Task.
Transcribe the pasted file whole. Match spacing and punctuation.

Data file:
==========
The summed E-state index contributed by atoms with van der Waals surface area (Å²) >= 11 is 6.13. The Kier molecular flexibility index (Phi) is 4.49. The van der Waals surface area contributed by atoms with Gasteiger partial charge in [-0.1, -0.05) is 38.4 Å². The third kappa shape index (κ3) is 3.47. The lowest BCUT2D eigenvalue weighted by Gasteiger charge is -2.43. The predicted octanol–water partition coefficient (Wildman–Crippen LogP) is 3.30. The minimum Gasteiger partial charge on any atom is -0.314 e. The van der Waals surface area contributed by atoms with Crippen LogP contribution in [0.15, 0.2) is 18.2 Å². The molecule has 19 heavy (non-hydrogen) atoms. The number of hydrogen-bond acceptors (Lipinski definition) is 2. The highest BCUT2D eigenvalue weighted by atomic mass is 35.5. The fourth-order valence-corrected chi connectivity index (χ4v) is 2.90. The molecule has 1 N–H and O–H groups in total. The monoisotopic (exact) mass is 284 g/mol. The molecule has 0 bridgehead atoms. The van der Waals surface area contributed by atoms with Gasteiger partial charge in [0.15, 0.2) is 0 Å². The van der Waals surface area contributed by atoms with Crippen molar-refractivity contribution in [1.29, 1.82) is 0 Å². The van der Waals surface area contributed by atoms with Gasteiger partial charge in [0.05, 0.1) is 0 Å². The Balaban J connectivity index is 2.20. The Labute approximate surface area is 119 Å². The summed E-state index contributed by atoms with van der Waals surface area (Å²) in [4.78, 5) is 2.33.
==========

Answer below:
The summed E-state index contributed by atoms with van der Waals surface area (Å²) >= 11 is 6.13. The Kier molecular flexibility index (Phi) is 4.49. The van der Waals surface area contributed by atoms with Gasteiger partial charge in [-0.1, -0.05) is 38.4 Å². The third kappa shape index (κ3) is 3.47. The lowest BCUT2D eigenvalue weighted by Gasteiger charge is -2.43. The predicted octanol–water partition coefficient (Wildman–Crippen LogP) is 3.30. The minimum Gasteiger partial charge on any atom is -0.314 e. The van der Waals surface area contributed by atoms with Crippen LogP contribution in [0.15, 0.2) is 18.2 Å². The molecule has 19 heavy (non-hydrogen) atoms. The number of hydrogen-bond acceptors (Lipinski definition) is 2. The highest BCUT2D eigenvalue weighted by atomic mass is 35.5. The fourth-order valence-corrected chi connectivity index (χ4v) is 2.90. The molecule has 1 N–H and O–H groups in total. The monoisotopic (exact) mass is 284 g/mol. The molecule has 0 bridgehead atoms. The van der Waals surface area contributed by atoms with Gasteiger partial charge in [0.15, 0.2) is 0 Å². The van der Waals surface area contributed by atoms with Crippen molar-refractivity contribution in [1.29, 1.82) is 0 Å². The van der Waals surface area contributed by atoms with Gasteiger partial charge in [0.05, 0.1) is 0 Å². The Balaban J connectivity index is 2.20. The Labute approximate surface area is 119 Å². The summed E-state index contributed by atoms with van der Waals surface area (Å²) in [4.78, 5) is 2.33.